As for owning a high end car (I definitely do not consider Volvo a high-end car) and the repairs needing to be done at their centers because they know and do so much more, I have to STRONGLY disagree. My vehicle prior to the Volvo was a BMW. I only took it to BMW when I lived in my home state. When I moved to California I did any and all work myself, and let me tell you, when I did the work once, I did not do the same work again over the next five years that I owned the car. In fact if someone had not hit me and totaled that car I would still be driving it today.

At the time it was totaled I had just bought a house because I had no car payments, little outstanding debt and my spouse and I both had good reliable transportation. And I was staying home so on one income the last thing I wanted to do is buy a vehicle after buying a house just a few months earlier.

All in all, I just hope that if people get anything out of this information, just know that the name of a vehicle does not exactly mean it is of good or even reliable quality. Whatever you buy it is at risk for being junk, and I hate that I had to learn this the hard and expensive way. I just hope that someone else does not learn this lesson the same way. I appreciate being able to voice my three cents and hopefully help someone along the way.

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Air Bag Damage & Injury
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My daughter got in a super minor fender bender and both airbags deployed (no one was in the passenger seat). She has severe eye damage (permanent), almost blinded, severe facial burns and cuts. She was only going about 10 miles per hour and the car has minor fender damage. However, we have about $25.00 in medical bills due to the airbag deploying in her face and the eye damage that she will live with her whole life (she is 16).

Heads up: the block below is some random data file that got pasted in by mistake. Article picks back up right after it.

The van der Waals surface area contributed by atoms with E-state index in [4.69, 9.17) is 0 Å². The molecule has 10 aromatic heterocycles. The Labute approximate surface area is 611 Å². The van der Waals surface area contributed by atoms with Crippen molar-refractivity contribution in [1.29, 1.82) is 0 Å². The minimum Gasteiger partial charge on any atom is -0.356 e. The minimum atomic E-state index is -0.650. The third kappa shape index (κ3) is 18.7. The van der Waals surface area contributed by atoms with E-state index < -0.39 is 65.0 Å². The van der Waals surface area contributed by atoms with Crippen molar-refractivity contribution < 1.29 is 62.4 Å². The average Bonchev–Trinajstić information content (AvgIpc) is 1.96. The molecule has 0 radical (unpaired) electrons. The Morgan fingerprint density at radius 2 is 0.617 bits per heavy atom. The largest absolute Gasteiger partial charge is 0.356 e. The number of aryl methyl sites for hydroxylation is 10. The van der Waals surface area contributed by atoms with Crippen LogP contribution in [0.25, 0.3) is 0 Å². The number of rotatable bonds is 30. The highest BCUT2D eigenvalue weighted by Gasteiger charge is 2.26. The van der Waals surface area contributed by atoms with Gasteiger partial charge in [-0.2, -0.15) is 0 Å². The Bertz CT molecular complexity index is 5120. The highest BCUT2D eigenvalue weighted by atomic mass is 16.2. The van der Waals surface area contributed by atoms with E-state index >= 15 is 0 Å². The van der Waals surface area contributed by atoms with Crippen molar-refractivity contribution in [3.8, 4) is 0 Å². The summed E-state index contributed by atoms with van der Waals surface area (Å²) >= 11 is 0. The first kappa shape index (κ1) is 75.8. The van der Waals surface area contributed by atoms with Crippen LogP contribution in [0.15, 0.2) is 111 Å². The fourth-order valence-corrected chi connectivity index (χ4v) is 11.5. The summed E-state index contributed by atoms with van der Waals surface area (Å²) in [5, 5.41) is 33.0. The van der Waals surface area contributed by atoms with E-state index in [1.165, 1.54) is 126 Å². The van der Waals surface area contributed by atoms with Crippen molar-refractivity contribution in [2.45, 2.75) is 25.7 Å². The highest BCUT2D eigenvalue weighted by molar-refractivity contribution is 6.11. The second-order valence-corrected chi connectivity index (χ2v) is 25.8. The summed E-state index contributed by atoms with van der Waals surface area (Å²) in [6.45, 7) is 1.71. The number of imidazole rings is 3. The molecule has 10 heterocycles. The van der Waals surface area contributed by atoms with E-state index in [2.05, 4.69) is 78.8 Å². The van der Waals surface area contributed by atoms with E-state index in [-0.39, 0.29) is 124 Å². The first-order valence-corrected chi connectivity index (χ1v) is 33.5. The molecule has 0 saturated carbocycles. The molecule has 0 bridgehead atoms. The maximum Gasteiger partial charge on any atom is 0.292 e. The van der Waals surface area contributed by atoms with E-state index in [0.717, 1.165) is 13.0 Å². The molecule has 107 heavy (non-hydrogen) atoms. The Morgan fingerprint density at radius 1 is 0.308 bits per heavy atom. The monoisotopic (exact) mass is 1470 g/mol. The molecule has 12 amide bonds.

While the fender damages was $500, the cost due to the airbags deploying, raised the cost to $4500. The airbag that deployed on the passenger seat (again, with no one sitting there), caused the entire windshield to smash (the panel on the dashboard where the air bag sits, blew right through the front windshield. Who the heck designed THAT? Didn't Volvo check to see if the panel, when opened, would smash into the windshield and shatter it?

Most important, the airbags should not deploy in a 10 mile an hour accident. The permanent scars, eye damage, ear damage to my daughter are ridiculous, painful and Volvo should be ashamed. This is NOT a safe design and their reputation should not show them as 'safe cars'.

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Extended Warranty
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Purchased a 2004 Volvo XC-90 in November 2003. For $2800.00 purchased a 100000 7 year extended warranty. I was told it ran from the last date of the Mfg. 5-year warranty. Auto has 71,000 miles. I think it should be covered until Nov. until 2012. Dealer says it is limited to 10 years from purchase date. I think I have been had by Volvo. This is my second one, and maybe my last. All I WANT IS WHAT I PURCHASED FOR PROTECTION. These people should go into the Insurance Business: apparently they have the same morals.